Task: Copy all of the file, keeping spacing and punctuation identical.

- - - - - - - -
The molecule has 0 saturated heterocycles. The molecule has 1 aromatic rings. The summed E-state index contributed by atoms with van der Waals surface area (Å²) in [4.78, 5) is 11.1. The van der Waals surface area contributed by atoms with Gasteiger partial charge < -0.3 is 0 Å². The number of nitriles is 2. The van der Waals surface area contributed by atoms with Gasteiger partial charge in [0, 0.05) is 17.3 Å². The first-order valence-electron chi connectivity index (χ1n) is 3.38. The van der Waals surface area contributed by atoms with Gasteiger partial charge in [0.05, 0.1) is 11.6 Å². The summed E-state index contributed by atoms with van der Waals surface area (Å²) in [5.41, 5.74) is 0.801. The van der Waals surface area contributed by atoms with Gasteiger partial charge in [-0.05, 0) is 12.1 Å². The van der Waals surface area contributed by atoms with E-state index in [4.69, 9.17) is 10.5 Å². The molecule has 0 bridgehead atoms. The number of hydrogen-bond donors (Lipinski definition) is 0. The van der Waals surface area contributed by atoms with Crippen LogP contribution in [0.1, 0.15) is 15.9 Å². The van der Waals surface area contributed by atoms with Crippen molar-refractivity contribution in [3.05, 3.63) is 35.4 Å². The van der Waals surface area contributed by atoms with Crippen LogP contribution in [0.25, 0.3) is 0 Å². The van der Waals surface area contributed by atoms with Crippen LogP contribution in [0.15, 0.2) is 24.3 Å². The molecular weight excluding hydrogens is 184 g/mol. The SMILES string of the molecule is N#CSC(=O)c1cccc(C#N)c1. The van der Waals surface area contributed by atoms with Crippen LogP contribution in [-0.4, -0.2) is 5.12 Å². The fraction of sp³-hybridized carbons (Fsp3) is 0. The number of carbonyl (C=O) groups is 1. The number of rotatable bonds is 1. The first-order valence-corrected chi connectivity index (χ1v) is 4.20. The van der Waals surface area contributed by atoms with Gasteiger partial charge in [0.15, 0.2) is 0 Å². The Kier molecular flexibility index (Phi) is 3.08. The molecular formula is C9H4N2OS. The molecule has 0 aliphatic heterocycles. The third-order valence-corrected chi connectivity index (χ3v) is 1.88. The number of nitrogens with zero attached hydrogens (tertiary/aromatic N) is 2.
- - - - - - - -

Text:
The molecule has 0 saturated heterocycles. The molecule has 1 aromatic rings. The summed E-state index contributed by atoms with van der Waals surface area (Å²) in [4.78, 5) is 11.1. The van der Waals surface area contributed by atoms with Gasteiger partial charge < -0.3 is 0 Å². The number of nitriles is 2. The van der Waals surface area contributed by atoms with Gasteiger partial charge in [0, 0.05) is 17.3 Å². The first-order valence-electron chi connectivity index (χ1n) is 3.38. The van der Waals surface area contributed by atoms with Gasteiger partial charge in [0.05, 0.1) is 11.6 Å². The summed E-state index contributed by atoms with van der Waals surface area (Å²) in [5.41, 5.74) is 0.801. The van der Waals surface area contributed by atoms with Gasteiger partial charge in [-0.05, 0) is 12.1 Å². The van der Waals surface area contributed by atoms with E-state index in [4.69, 9.17) is 10.5 Å². The molecule has 0 bridgehead atoms. The number of hydrogen-bond donors (Lipinski definition) is 0. The van der Waals surface area contributed by atoms with Crippen LogP contribution in [0.1, 0.15) is 15.9 Å². The van der Waals surface area contributed by atoms with Crippen molar-refractivity contribution in [3.05, 3.63) is 35.4 Å². The van der Waals surface area contributed by atoms with Crippen LogP contribution in [0.25, 0.3) is 0 Å². The van der Waals surface area contributed by atoms with Crippen LogP contribution in [0.15, 0.2) is 24.3 Å². The molecular weight excluding hydrogens is 184 g/mol. The SMILES string of the molecule is N#CSC(=O)c1cccc(C#N)c1. The van der Waals surface area contributed by atoms with Crippen LogP contribution in [-0.4, -0.2) is 5.12 Å². The fraction of sp³-hybridized carbons (Fsp3) is 0. The number of carbonyl (C=O) groups is 1. The number of rotatable bonds is 1. The first-order valence-corrected chi connectivity index (χ1v) is 4.20. The van der Waals surface area contributed by atoms with Gasteiger partial charge in [0.15, 0.2) is 0 Å². The Kier molecular flexibility index (Phi) is 3.08. The molecular formula is C9H4N2OS. The molecule has 0 aliphatic heterocycles. The third-order valence-corrected chi connectivity index (χ3v) is 1.88. The number of nitrogens with zero attached hydrogens (tertiary/aromatic N) is 2.